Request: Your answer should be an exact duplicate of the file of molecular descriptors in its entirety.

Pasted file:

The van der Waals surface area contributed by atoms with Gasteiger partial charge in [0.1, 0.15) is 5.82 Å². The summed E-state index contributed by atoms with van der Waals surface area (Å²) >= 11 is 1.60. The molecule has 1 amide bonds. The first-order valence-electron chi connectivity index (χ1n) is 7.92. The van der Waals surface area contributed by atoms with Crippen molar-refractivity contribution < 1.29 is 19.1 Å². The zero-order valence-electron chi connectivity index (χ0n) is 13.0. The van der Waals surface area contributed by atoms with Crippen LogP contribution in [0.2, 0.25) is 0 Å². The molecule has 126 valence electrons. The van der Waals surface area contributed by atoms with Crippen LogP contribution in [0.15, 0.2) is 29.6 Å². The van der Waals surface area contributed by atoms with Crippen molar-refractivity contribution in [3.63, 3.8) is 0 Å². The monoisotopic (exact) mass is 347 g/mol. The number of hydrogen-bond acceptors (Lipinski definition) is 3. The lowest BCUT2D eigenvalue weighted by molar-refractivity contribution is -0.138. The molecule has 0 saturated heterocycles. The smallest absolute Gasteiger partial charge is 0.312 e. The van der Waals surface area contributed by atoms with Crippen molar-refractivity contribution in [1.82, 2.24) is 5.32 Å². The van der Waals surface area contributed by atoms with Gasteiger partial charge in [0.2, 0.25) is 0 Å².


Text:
The van der Waals surface area contributed by atoms with Gasteiger partial charge in [0.1, 0.15) is 5.82 Å². The summed E-state index contributed by atoms with van der Waals surface area (Å²) >= 11 is 1.60. The molecule has 1 amide bonds. The first-order valence-electron chi connectivity index (χ1n) is 7.92. The van der Waals surface area contributed by atoms with Crippen molar-refractivity contribution < 1.29 is 19.1 Å². The zero-order valence-electron chi connectivity index (χ0n) is 13.0. The van der Waals surface area contributed by atoms with Crippen LogP contribution in [0.2, 0.25) is 0 Å². The molecule has 126 valence electrons. The van der Waals surface area contributed by atoms with Crippen LogP contribution in [0.15, 0.2) is 29.6 Å². The van der Waals surface area contributed by atoms with Crippen molar-refractivity contribution in [3.63, 3.8) is 0 Å². The monoisotopic (exact) mass is 347 g/mol. The number of hydrogen-bond acceptors (Lipinski definition) is 3. The lowest BCUT2D eigenvalue weighted by molar-refractivity contribution is -0.138. The molecule has 0 saturated heterocycles. The smallest absolute Gasteiger partial charge is 0.312 e. The van der Waals surface area contributed by atoms with Crippen molar-refractivity contribution in [1.82, 2.24) is 5.32 Å². The van der Waals surface area contributed by atoms with Gasteiger partial charge in [0.2, 0.25) is 0 Å².